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Four is not always bigger than three

When you’re looking at research data, make sure you know what you’re comparing, and which new products will make a real difference on your farm

After 36 years of writing columns you might expect that I’ve dealt with some topics more than once. This is one of them. It is all about interpreting research trials and the deluge of yield data that is used to convince a farmer to use a variety or product.

It is all about natural variation in soils and crops. When we compare A to B, how do we decide how large a yield difference is significant?


There is the first big problem. When research types compare varieties or products they use statistical analysis to determine if the difference is “significant.” But, that is a bad term.

The yield difference can be due to the products we are comparing or it might be due to natural variation. To deal with this problem, research plots replicate the comparison a number of times. Then statistical analysis is done to separate natural variation from that due to the product, variety, etc. If the difference can be proven to be due to the variety/product it is said to be significant.

Instead of saying the difference is “significant,” the term we should be using is “real.”

To my farm, “significant” means that I will feel the difference in my wallet. With canola at $14 a bushel, five bushels per acre would be significant to most of us. There are very few experiments that can measure a difference of less than five bu./ac.

Least significant difference

Another term used is LSD — not the stuff you used to get high as a teenager — it means “least significant difference.” In other words, if the difference between the lowest and highest yield in an experiment is less than the LSD it is most likely (usually 95 per cent probability) due to random chance.

The 2012 Canola Performance Trials report LSD values of 5.4 to 7.8 bu./ac. for the average small plot results. For the small plot results by location the LSD varies from three to 12.3 bu./ac.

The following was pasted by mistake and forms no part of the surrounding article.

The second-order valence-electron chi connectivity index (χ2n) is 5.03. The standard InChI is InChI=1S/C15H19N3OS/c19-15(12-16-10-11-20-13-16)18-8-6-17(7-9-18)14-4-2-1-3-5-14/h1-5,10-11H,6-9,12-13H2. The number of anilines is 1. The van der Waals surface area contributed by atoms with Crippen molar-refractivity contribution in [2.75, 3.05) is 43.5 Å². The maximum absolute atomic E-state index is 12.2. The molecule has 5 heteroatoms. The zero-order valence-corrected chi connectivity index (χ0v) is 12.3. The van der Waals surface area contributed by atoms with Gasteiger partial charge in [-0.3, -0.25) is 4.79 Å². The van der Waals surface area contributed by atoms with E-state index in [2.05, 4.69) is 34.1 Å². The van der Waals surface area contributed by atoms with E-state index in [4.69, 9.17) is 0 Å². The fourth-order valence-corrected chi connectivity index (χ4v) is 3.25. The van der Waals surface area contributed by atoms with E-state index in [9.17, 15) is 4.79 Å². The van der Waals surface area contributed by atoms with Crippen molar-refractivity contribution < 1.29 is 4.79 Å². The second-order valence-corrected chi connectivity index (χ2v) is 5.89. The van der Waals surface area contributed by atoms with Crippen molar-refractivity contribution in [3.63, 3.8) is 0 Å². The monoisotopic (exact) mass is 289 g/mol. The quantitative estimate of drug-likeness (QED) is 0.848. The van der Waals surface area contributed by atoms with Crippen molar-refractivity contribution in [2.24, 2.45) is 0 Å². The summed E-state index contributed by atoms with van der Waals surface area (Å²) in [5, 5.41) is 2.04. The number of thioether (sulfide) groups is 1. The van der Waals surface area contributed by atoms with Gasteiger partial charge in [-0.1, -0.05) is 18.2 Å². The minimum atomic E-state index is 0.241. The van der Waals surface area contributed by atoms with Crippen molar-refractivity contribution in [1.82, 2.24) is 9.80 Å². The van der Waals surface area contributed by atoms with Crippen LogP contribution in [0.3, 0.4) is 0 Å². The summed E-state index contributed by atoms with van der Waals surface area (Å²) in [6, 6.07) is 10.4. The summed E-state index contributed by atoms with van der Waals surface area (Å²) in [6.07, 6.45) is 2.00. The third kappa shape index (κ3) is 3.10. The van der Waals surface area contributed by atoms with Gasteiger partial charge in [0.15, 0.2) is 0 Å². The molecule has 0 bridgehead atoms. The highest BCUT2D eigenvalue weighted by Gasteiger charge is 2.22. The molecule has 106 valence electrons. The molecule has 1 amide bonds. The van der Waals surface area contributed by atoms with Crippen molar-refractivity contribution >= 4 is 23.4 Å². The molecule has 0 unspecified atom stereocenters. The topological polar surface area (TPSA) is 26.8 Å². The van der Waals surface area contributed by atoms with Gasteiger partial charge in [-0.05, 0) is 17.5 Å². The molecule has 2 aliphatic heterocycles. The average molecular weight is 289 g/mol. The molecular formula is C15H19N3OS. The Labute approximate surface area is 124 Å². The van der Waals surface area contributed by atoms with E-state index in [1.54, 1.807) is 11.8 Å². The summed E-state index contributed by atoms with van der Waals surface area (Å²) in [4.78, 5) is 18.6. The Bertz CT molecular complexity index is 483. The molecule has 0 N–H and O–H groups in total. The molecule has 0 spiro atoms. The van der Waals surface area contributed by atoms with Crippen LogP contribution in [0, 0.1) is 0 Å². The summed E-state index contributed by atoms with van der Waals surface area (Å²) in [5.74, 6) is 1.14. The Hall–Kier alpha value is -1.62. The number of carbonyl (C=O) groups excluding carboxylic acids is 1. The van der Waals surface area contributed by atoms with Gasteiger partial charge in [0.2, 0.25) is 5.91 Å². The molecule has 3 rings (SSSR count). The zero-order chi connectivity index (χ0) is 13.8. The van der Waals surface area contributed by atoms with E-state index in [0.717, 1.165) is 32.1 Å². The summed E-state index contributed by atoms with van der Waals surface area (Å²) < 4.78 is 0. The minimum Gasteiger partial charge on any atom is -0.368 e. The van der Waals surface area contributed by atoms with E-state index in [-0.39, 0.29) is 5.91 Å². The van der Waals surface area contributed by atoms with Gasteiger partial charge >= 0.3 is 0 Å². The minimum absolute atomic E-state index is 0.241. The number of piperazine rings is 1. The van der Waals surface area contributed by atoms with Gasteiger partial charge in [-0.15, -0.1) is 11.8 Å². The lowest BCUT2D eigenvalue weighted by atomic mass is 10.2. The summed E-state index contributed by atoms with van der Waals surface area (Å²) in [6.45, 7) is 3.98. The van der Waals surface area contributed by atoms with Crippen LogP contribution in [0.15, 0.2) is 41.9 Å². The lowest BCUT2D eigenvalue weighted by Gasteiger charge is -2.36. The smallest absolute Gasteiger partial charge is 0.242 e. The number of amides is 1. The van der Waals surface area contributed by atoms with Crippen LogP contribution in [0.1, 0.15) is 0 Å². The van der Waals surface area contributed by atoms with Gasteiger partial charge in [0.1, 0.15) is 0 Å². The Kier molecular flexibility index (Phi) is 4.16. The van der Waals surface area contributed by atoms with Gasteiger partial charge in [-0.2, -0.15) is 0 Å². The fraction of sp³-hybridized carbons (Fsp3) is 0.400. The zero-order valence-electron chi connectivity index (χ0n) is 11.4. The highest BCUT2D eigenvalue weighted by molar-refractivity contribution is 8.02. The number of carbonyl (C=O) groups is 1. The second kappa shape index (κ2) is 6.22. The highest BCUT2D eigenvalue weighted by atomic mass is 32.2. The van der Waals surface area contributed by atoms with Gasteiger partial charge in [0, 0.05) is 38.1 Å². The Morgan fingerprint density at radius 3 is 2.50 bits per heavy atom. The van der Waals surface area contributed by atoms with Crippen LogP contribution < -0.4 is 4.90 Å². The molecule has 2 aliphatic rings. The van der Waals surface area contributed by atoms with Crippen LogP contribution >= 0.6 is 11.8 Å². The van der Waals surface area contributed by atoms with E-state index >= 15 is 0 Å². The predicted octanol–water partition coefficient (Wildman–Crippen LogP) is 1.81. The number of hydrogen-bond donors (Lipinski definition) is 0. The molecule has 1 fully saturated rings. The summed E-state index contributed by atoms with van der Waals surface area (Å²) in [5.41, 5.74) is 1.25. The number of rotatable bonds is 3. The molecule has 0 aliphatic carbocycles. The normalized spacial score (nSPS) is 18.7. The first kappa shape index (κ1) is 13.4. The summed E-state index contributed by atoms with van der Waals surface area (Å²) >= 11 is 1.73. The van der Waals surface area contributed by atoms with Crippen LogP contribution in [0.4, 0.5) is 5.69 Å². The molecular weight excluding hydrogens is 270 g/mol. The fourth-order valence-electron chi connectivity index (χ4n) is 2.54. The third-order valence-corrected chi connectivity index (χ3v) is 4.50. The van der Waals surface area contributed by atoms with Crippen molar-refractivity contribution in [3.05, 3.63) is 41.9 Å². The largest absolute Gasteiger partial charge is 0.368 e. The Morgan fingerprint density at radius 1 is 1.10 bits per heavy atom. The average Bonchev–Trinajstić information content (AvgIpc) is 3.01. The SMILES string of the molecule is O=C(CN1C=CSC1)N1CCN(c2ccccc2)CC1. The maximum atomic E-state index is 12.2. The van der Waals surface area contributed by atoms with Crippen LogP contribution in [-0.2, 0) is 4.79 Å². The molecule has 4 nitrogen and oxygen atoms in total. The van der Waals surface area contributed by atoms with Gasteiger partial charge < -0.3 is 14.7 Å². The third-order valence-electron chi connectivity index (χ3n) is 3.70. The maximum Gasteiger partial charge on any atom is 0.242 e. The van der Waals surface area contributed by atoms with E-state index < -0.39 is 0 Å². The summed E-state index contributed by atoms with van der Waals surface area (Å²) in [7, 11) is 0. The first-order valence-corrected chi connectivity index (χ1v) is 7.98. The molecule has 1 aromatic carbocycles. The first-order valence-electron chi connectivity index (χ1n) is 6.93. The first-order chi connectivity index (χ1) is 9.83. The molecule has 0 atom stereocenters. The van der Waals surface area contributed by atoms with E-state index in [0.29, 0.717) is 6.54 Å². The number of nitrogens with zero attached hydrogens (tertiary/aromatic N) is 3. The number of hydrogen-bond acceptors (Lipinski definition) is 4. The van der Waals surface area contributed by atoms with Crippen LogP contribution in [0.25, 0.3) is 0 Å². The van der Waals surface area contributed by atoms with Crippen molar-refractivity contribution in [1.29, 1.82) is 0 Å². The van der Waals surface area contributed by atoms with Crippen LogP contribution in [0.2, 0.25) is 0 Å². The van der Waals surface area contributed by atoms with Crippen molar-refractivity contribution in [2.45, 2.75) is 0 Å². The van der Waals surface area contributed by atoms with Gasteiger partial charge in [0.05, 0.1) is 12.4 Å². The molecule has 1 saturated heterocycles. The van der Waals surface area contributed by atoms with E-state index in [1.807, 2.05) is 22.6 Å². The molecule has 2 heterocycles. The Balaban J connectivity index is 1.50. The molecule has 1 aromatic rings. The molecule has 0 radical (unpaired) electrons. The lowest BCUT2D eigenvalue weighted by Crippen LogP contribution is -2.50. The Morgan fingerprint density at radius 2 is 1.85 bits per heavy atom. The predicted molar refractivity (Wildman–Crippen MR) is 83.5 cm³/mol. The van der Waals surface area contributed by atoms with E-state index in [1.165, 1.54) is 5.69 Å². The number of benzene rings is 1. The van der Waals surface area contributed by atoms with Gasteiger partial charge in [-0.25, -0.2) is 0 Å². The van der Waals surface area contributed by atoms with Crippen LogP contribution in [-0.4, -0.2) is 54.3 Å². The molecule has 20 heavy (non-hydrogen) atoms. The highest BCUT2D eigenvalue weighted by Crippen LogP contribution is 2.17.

Let’s do a simple — albeit extreme — example with a high LSD value:

Let’s first look at the gross revenue column of the table. For variety D, with 50 bu./ac. at $14 per bushel, the gross revenue is $700 per acre. For variety A, it’s $574 per acre. I make that difference to be $126/ac. On 2,000 acres, that is a quarter of a million dollars. Pretty significant to this old fossil.

However, the average yield is 45 bu./ac., and if the statistics are to be believed that is what should be reported for all the varieties. The LSD for this example, shown at the bottom of the table, is 10. The difference between the highest and lowest is only nine, so there is no statistical, or “real” difference among any of the varieties.

When sales folks present us with research data to convince us to use a product or variety we must look very carefully at the data. Be careful how you use research data. Four is not always bigger than three.

Canola trials

Please, please, please do not misinterpret what I am saying about the Canola Trials. That is a very good program that combines small plot and field scale trials and has rigorous inspection with rejection of field scale data that does not meet specs. And they report the LSD and give an example of how to use it. I only chose the Canola Variety data for this example because it is widely reported and widely used.

But, there are many times when data is presented without the rigorous protocol of the canola trials.

How many times have you heard a presentation that included: “We measured a difference of three bushels an acre between A and B, but the difference was not ‘significant.” I have done it many times myself. We should throw out the term “significant” and replace it with “real.”

A common research plot design is a experiment replicated four times with each treatment randomly placed in each of the four replications. Seldom does a experiment replicated four times find a “real” difference of anything less than five bu./ac.

So, be careful when interpreting the data to justify your expense for an input. †

About the author


Les Henry

J.L.(Les) Henry is a former professor and extension specialist at the University of Saskatchewan. He farms at Dundurn, Sask. He recently finished a second printing of “Henry’s Handbook of Soil and Water,” a book that mixes the basics and practical aspects of soil, fertilizer and farming. Les will cover the shipping and GST for “Grainews” readers. Simply send a cheque for $50 to Henry Perspectives, 143 Tucker Cres., Saskatoon, Sask., S7H 3H7, and he will dispatch a signed book.



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